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    Automatic Enrollment - Time To Plan & Act

    Saving for retirement is an important issue facing employers and employees alike. With Social Security's long-term viability in question, employees must be actively involved in creating their own retirement nest egg. One of the best ways an employee can save for retirement is through pre-tax elective deferrals to a cash or deferred arrangement (CODA), (e.g., 401(k), 403(b), and 457(b) plans). However, it is often hard to get into the habit of saving, and many employers find it can be difficult if not impossible to get some employees (often, members of the rank and file) to contribute to a qualified retirement plan.

    While employer contributions can be a boost – as well as a motivating factor – to retirement accounts, contributions can dip during a weak economy when employers are struggling to maintain a healthy bottom line. Even when times are good, it isn't uncommon for qualified plans to fail certain nondiscrimination tests because rank and file employees don't voluntarily make elective deferrals at a rate that allows highly compensated employees to defer at a desired or meaningful level.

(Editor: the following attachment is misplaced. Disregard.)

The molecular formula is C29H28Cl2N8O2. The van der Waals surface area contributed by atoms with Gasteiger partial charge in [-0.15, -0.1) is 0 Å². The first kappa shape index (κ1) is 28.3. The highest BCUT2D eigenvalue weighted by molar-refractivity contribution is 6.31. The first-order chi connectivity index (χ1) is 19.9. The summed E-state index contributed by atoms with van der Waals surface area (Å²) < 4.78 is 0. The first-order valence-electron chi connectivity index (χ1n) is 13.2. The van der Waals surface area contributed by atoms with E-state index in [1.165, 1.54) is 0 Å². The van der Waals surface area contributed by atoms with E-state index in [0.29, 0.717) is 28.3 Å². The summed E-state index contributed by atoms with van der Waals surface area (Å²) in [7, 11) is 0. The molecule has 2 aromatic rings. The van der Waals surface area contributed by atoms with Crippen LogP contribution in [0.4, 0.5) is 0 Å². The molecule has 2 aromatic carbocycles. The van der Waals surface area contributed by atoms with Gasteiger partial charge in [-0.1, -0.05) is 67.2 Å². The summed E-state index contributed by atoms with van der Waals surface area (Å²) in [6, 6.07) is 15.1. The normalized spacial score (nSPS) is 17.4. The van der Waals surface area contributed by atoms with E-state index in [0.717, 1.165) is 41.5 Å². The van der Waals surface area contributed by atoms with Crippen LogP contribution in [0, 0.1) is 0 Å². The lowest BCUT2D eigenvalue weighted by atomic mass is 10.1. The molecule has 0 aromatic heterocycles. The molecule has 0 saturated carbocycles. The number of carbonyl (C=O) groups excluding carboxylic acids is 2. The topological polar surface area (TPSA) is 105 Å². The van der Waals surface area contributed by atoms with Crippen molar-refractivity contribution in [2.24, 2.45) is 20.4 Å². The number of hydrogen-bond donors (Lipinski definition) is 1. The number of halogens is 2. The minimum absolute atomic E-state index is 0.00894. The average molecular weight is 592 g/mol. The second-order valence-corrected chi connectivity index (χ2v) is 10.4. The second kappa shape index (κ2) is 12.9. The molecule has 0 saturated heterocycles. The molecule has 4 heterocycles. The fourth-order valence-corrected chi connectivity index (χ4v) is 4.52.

But changes in the law that went into effect this year that clarify and expand the rules for automatic enrollment in a CODA may provide an unexpected win/win/win solution for employers, the rank and file and highly compensated employees, with little or no cost to the plan sponsor. This is an introduction to the basics of automatic contribution arrangements and an overview of how automatic enrollment (with or without employer matching contributions) can maximize retirement savings for all employees, with employee dollars.

    ACA, EACA, QACA – No, Not A Fraternity For Huey, Dewey And Louie

    An automatic contribution arrangement (ACA) can be established by an employer to automatically enroll employees who fail to make an affirmative election to participate in or opt out of a CODA. Effective January 1, 2008, two new forms of automatic contribution arrangements became available: an eligible automatic contribution arrangement (EACA) and a qualified automatic contribution arrangement (QACA).

    An ACA provides that in the absence of an affirmative election by an employee, the employee is treated as having elected to make a contribution to the employer's plan in an amount specified in the plan through the automatic enrollment process. An affirmative election is made if an employee elects either to defer in any amount, including 0%, or to not defer. An ACA may, but is not required to, include some or all of the features in an EACA or a QACA.

    The Law - What Let Loose The Change?